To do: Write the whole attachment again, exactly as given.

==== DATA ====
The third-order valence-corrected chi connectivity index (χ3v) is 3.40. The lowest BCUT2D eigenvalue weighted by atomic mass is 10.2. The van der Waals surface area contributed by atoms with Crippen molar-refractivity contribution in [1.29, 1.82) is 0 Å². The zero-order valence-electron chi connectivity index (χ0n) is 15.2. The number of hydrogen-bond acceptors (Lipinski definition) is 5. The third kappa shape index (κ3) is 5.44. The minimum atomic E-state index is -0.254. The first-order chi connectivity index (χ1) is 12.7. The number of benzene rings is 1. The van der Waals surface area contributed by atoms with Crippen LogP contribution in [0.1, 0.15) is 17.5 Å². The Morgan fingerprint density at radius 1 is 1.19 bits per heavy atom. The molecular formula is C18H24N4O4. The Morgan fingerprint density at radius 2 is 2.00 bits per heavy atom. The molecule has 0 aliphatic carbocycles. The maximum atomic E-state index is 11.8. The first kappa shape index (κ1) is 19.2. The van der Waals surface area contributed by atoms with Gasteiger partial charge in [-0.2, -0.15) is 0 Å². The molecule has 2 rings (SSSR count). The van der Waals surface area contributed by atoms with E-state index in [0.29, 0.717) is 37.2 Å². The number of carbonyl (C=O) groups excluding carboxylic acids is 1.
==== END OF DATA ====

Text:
The third-order valence-corrected chi connectivity index (χ3v) is 3.40. The lowest BCUT2D eigenvalue weighted by atomic mass is 10.2. The van der Waals surface area contributed by atoms with Crippen molar-refractivity contribution in [1.29, 1.82) is 0 Å². The zero-order valence-electron chi connectivity index (χ0n) is 15.2. The number of hydrogen-bond acceptors (Lipinski definition) is 5. The third kappa shape index (κ3) is 5.44. The minimum atomic E-state index is -0.254. The first-order chi connectivity index (χ1) is 12.7. The number of benzene rings is 1. The van der Waals surface area contributed by atoms with Crippen LogP contribution in [0.1, 0.15) is 17.5 Å². The Morgan fingerprint density at radius 1 is 1.19 bits per heavy atom. The molecular formula is C18H24N4O4. The Morgan fingerprint density at radius 2 is 2.00 bits per heavy atom. The molecule has 0 aliphatic carbocycles. The maximum atomic E-state index is 11.8. The first kappa shape index (κ1) is 19.2. The van der Waals surface area contributed by atoms with Gasteiger partial charge in [-0.2, -0.15) is 0 Å². The molecule has 2 rings (SSSR count). The van der Waals surface area contributed by atoms with E-state index in [0.29, 0.717) is 37.2 Å². The number of carbonyl (C=O) groups excluding carboxylic acids is 1.